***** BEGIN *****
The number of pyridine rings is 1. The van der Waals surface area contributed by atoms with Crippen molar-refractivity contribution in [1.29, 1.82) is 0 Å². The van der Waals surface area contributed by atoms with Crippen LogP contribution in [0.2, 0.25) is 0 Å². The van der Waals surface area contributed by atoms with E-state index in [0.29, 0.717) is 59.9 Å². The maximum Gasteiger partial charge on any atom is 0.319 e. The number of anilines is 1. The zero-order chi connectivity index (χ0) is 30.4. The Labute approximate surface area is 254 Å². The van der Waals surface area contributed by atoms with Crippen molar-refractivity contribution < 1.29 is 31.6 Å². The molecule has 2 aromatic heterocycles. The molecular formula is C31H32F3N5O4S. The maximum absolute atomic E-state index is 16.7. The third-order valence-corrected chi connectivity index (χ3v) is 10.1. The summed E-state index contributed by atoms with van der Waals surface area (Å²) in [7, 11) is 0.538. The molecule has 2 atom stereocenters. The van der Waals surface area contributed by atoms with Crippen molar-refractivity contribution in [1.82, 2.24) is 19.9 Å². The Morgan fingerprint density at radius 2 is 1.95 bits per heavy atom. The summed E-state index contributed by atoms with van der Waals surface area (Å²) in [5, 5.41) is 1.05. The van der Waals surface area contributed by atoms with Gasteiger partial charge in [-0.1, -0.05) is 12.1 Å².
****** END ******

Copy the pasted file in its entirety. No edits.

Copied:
The number of pyridine rings is 1. The van der Waals surface area contributed by atoms with Crippen molar-refractivity contribution in [1.29, 1.82) is 0 Å². The van der Waals surface area contributed by atoms with Crippen LogP contribution in [0.2, 0.25) is 0 Å². The van der Waals surface area contributed by atoms with E-state index in [0.29, 0.717) is 59.9 Å². The maximum Gasteiger partial charge on any atom is 0.319 e. The number of anilines is 1. The zero-order chi connectivity index (χ0) is 30.4. The Labute approximate surface area is 254 Å². The van der Waals surface area contributed by atoms with Crippen molar-refractivity contribution < 1.29 is 31.6 Å². The molecule has 2 aromatic heterocycles. The molecular formula is C31H32F3N5O4S. The maximum absolute atomic E-state index is 16.7. The third-order valence-corrected chi connectivity index (χ3v) is 10.1. The summed E-state index contributed by atoms with van der Waals surface area (Å²) in [7, 11) is 0.538. The molecule has 2 atom stereocenters. The van der Waals surface area contributed by atoms with Crippen molar-refractivity contribution in [1.82, 2.24) is 19.9 Å². The Morgan fingerprint density at radius 2 is 1.95 bits per heavy atom. The summed E-state index contributed by atoms with van der Waals surface area (Å²) in [5, 5.41) is 1.05. The van der Waals surface area contributed by atoms with Gasteiger partial charge in [-0.1, -0.05) is 12.1 Å².